"There was one day in which the city shut down. We were not supposed to leave the hotel," she explained. "Of course, we did leave and go out only a couple of blocks away to get some food. In other instances, we'd be told we shouldn't go out after 6:00 or 7:00 in the evening. We'd still make it out to do some sightseeing or to visit what they called the 'Bollywood' dance bars. They would be stern about not being out when the lights went out because ...in those regions they didn't have street lights then. That was at times a bit disconcerting because you literally cannot see directly in front of your walking path where you were stepping. We used the flashlights on our phones, providing our batteries had not died out. Thank God he watched over us. We were always safe. The lights would be out at around 8:00 PM daily and then if the building had a generator, we were lucky to have light that night. We often used candles in our room to sit around and chill or we'd go to the top of the buildings where there were rooftop 'chill spots' and restaurants. It was weird to see militarized heavily armed men standing guard on the streets and on the corners and having posts every few blocks…It was like standing on a battlefield."

"The women were not working in the public businesses; only men," she continued. "We only saw women employed in public places if their husbands or fathers owned the businesses along with them. Once it hit evening, the women would not venture out for fear of disappearing, never to be seen again, being sold, or trafficked. That's what we were told."

Nevertheless, Cheyenne felt that it was worth the risk to brave the unusual circumstances in Nepal.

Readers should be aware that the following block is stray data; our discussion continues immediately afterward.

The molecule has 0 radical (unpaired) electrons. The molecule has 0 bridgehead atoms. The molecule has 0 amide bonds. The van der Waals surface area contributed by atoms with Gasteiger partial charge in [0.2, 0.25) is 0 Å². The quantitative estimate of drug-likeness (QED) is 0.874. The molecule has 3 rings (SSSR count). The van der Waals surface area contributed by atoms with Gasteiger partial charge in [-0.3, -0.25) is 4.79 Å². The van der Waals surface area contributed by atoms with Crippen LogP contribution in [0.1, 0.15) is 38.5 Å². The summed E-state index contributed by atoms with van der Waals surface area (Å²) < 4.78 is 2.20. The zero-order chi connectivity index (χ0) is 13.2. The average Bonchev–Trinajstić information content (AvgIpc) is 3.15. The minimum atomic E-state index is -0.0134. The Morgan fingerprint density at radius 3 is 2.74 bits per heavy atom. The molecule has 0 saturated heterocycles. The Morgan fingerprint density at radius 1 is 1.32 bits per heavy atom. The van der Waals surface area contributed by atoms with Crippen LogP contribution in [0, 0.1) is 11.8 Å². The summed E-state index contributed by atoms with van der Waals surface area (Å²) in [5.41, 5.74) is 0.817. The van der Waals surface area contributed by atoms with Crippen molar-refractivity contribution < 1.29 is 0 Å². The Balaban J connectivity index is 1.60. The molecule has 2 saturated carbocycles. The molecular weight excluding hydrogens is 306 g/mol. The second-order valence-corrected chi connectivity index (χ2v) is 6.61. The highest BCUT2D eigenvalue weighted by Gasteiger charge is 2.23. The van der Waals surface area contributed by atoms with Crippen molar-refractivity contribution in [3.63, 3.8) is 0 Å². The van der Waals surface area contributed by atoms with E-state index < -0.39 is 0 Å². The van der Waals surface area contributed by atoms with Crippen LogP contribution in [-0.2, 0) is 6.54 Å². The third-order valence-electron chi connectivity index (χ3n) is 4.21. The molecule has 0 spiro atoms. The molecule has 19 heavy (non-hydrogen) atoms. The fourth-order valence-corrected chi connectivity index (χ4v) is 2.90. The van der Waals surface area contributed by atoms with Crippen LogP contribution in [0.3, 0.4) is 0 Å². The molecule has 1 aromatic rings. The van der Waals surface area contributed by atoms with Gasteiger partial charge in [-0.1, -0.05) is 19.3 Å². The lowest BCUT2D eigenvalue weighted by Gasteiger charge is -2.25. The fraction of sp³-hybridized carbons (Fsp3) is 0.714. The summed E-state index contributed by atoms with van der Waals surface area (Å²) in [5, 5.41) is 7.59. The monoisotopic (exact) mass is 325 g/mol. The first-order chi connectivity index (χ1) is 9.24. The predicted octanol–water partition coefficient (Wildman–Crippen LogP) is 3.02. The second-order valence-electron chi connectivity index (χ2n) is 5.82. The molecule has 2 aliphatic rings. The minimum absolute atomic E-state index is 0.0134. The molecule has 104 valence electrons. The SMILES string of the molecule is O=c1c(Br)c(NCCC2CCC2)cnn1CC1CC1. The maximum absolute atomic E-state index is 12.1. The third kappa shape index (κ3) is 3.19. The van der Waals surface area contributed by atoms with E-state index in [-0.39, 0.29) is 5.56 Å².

"Wrestling is, to me, the most universal of all sports, no matter the language barrier. It brings people of all walks of life together and it is extremely engaging in blissful times! In the midst of stress and civil unrest, people need some relief from negative times. A wrestling event can be that ultimate joyful unifier and stress reliever. These people also prove to be some of wrestling's greatest fans!"

Veteran Thomas Rude agreed with these sentiments, noting: "Anything to take peoples' minds off of tragedy is always welcome."

For Cheyenne, she has taken the experience of her visit to Nepal—as well as travels to Bahrain, Qatar and India—and retained them as formative aspects of her personal work ethic and spirituality.

"I found that the visual fortitude we wrestlers displayed in our battles in the ring was of an inspiration in these areas, she said. "It was a great spiritual experience. Women were in tears and men were in awe. I think these emotions were a product of their environmental issues. We all can use inspiration. I know they inspired me in my adventures there."

Maybe some of the world's biggest problems can be solved not on the battlefield or through polemical and vitriolic debates but within the squared circle. It sure seems like some of the spandex-clad men and women of the sport know a thing or two about diplomacy that somehow escapes the guys in suits and uniforms.